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‘Elizabethan Treasures: Miniatures by Hilliard and Oliver’ Review – The National Portrait Gallery

February, 21st – May, 19th

Standard Ticket – £10

Concessions – £8.50


The National Portrait Gallery’s current exhibition, showcasing Elizabethan and Jacobean portrait miniatures, is described as ‘a thing apart from all other painting or drawing’ and is the first major UK exhibition of these miniatures for a generation.

Sir Walter Ralegh by Nicholas Hilliard © National Portrait Gallery, London

Upon arriving at the National Portrait Gallery, the popularity of the exhibition was immediately obvious – people of all ages were queued outside waiting to enter into the realms of Elizabethan and Jacobean England. The Elizabethan (c.1558-1603) and Jacobean (c.1603-1625) periods were amongst the most influential in British history and the volume and quality of art from this period, epitomised in this exhibition, is undeniable. Miniatures became particularly important in the sixteenth century; they were intimate pieces of art, designed to be mementos (similar to how we would keep photographs today) and reveal much about relationships and sentimentality in this period, as tokens of love, favour, power and ostentation. Unfortunately, like so much of sixteenth-century art, the symbolic meaning is often forgotten.

The exhibition begins with the lives of the artists, Nicholas Hilliard and Isaac Oliver, and displays their self-portraits and portraits of their family members. A useful timeline depicts key events of the period, mirrored by important events in the artists’ lives. The exhibition is organised chronologically, beginning with Hilliard, who is famous for his portraits of important members of Court under Elizabeth I: Sir Walter Ralegh, Sir Francis Drake, Sir Christopher Hatton and, of course, Elizabeth herself. The portraits of Elizabeth I are the most popular in the gallery – a large portrait draws the viewers’ attention to one side of the exhibition, which is paired with a small glass cabinet, housing Hilliard’s miniatures from throughout Elizabeth’s reign. Most of these portraits are watercolour on vellum, reminiscent of the style of Renaissance art, and often have a turquoise or azure background colour. The most striking portrait in this collection is a nostalgic coronation portrait of the young Elizabeth, with flowing red hair. Hilliard depicts the ageing queen with youthfulness, throughout these portraits, which reflects Elizabeth’s anxiety of growing older. Oliver was not so kind, failing to enhance her youthfulness and emphasising deep lines in her face. It is unsurprising that Elizabeth is the subject in only one of his portraits.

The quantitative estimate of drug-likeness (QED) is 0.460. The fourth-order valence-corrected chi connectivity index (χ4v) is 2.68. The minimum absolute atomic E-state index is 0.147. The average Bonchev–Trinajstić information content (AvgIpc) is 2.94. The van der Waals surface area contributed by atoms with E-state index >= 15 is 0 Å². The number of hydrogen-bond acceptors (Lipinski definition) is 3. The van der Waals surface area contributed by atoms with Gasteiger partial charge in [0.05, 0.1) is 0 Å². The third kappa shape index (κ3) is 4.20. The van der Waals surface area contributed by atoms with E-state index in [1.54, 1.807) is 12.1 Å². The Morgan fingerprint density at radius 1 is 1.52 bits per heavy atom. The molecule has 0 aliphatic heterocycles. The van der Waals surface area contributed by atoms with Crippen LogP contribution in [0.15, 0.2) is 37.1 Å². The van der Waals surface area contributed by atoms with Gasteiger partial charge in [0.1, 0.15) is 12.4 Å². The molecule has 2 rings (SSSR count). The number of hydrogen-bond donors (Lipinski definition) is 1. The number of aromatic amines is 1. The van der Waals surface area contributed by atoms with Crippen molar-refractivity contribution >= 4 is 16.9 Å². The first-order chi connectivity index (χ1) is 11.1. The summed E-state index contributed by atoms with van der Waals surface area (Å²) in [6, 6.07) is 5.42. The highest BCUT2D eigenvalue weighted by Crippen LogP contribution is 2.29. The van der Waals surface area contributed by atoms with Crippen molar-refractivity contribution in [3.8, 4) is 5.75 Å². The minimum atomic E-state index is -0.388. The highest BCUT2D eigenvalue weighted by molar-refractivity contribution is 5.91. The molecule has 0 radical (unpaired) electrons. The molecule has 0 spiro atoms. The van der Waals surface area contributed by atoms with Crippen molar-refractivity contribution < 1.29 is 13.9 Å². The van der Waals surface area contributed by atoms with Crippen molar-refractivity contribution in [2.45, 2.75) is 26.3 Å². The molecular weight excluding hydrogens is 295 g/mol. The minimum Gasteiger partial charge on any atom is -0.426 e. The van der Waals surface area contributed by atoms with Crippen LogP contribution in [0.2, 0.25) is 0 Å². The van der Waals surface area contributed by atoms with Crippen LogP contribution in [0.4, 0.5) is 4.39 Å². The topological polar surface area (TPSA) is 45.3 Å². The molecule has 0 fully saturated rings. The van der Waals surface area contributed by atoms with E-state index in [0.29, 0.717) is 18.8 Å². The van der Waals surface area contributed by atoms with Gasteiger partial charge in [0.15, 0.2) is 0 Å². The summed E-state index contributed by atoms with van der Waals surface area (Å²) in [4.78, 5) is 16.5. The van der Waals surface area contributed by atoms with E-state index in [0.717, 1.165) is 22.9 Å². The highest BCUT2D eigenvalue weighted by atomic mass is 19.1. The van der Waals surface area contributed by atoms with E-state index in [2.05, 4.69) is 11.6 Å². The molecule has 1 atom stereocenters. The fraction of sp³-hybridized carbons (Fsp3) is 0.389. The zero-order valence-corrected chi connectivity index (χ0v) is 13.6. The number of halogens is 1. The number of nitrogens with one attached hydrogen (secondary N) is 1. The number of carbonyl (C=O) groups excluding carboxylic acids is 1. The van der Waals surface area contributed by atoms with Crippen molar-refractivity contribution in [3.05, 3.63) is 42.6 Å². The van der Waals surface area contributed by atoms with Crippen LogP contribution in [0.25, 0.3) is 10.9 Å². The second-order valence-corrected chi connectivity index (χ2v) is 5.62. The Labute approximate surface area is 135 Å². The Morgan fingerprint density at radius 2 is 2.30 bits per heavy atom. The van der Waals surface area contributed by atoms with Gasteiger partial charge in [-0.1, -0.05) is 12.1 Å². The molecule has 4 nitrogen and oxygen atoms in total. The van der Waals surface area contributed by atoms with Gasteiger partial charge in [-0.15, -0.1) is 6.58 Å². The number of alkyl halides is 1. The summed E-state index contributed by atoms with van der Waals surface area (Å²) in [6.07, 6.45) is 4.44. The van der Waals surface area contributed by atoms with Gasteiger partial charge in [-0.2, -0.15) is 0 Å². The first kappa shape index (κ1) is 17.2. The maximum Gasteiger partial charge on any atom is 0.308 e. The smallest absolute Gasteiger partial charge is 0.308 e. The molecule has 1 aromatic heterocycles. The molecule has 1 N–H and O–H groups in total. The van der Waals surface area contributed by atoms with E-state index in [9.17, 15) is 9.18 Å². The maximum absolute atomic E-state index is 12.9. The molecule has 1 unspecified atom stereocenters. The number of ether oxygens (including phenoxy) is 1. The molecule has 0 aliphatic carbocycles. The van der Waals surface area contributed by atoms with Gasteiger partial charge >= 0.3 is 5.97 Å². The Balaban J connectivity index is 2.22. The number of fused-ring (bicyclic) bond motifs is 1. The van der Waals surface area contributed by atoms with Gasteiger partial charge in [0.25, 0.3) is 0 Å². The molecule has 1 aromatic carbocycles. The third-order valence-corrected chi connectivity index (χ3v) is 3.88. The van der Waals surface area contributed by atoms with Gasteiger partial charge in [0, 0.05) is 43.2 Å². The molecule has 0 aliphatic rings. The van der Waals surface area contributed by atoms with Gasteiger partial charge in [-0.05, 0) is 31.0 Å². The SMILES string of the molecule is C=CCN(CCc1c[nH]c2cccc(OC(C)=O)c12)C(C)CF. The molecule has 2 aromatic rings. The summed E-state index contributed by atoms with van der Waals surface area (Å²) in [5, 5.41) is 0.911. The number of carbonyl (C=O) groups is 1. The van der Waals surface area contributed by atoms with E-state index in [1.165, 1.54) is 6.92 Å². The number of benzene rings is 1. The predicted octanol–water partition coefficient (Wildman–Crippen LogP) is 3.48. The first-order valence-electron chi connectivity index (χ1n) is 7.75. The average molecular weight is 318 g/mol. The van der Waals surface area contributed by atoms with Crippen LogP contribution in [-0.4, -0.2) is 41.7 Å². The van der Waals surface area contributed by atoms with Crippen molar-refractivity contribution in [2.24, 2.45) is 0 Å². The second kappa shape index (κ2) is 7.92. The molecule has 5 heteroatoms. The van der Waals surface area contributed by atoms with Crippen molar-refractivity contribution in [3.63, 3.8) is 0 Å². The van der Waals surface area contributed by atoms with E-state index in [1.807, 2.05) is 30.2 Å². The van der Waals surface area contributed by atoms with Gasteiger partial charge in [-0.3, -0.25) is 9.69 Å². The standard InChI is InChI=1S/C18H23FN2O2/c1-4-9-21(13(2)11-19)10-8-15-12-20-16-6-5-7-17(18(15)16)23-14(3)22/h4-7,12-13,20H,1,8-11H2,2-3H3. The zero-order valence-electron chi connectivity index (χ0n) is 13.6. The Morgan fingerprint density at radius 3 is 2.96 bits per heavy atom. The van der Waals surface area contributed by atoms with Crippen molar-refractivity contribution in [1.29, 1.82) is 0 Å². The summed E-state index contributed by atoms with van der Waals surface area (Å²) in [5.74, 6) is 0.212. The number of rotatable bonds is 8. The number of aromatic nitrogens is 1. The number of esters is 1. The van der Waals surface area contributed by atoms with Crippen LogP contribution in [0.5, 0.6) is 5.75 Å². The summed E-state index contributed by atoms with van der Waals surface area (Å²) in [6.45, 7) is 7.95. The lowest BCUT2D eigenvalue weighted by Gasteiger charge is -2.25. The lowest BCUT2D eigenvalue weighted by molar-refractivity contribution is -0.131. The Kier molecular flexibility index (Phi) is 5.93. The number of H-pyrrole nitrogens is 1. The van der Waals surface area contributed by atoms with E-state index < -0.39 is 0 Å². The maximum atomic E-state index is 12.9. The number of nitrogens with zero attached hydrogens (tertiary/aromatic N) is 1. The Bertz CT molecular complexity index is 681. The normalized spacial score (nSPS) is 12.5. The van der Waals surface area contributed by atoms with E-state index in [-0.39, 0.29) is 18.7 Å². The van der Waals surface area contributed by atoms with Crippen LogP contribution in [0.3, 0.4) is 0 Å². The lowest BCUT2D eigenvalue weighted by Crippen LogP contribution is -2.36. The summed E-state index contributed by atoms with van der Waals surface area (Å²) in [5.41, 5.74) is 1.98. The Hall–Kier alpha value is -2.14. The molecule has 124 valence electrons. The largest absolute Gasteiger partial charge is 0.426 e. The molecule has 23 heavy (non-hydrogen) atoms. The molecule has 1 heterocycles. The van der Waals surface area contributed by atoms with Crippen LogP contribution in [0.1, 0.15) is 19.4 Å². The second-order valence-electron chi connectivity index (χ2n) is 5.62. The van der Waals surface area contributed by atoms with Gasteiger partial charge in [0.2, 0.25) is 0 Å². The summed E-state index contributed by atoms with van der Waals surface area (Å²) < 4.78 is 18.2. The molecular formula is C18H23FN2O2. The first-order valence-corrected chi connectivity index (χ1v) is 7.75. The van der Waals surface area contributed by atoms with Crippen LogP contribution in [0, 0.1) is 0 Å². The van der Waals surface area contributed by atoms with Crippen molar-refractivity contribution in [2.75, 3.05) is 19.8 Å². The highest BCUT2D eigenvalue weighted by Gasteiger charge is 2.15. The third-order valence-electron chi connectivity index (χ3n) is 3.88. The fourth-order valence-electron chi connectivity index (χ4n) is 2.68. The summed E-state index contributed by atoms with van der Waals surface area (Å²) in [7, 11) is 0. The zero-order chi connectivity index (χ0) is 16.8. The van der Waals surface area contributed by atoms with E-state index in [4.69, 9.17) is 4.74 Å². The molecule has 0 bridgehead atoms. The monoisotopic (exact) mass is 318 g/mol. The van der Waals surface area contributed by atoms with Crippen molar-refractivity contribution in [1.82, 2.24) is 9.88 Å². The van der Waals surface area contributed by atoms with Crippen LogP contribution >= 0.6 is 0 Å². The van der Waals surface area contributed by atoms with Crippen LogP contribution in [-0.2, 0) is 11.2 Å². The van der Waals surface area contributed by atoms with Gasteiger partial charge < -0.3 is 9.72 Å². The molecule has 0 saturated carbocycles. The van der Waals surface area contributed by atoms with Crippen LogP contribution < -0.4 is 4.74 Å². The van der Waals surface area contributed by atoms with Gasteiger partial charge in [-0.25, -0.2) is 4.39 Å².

Self-portrait by Isaac Oliver © National Portrait Gallery, London

The exhibition then naturally flows onto Isaac Oliver’s works. Oliver became more prominent under James I, but it was Anne of Denmark, described as ‘the most artistically adventurous’, who favoured Oliver’s work. Oliver, unlike Hilliard, was much more than a royal portraitist; he did life drawing and painted many scenes of religious imagery, which were much more continental in their style. The exhibition, curated in this way, allows the audience to draw a natural reflection of the serious portraits of Hilliard, to the more flowing landscapes of Oliver.

A pitfall of the exhibition is its busyness – queuing to enter is rather forgivable, but then you are forced round the exhibition in a queue-like manner, waiting to press your nose against the glass of the next exhibit. This is not a fault of the curator, but merely an unavoidable consequence of the display of miniature portraits – most of which are no bigger than the palm of your hand!

There is no doubt that this exhibition showcases some of the greatest works of portraiture produced in Britain. The exhibition is expertly curated to reflect the development of portraiture from Elizabeth I’s reign, to that of James I, through the lens of two sensational portraitists. So many of the images showcased here are familiar, but to see the original paintings is sensational.

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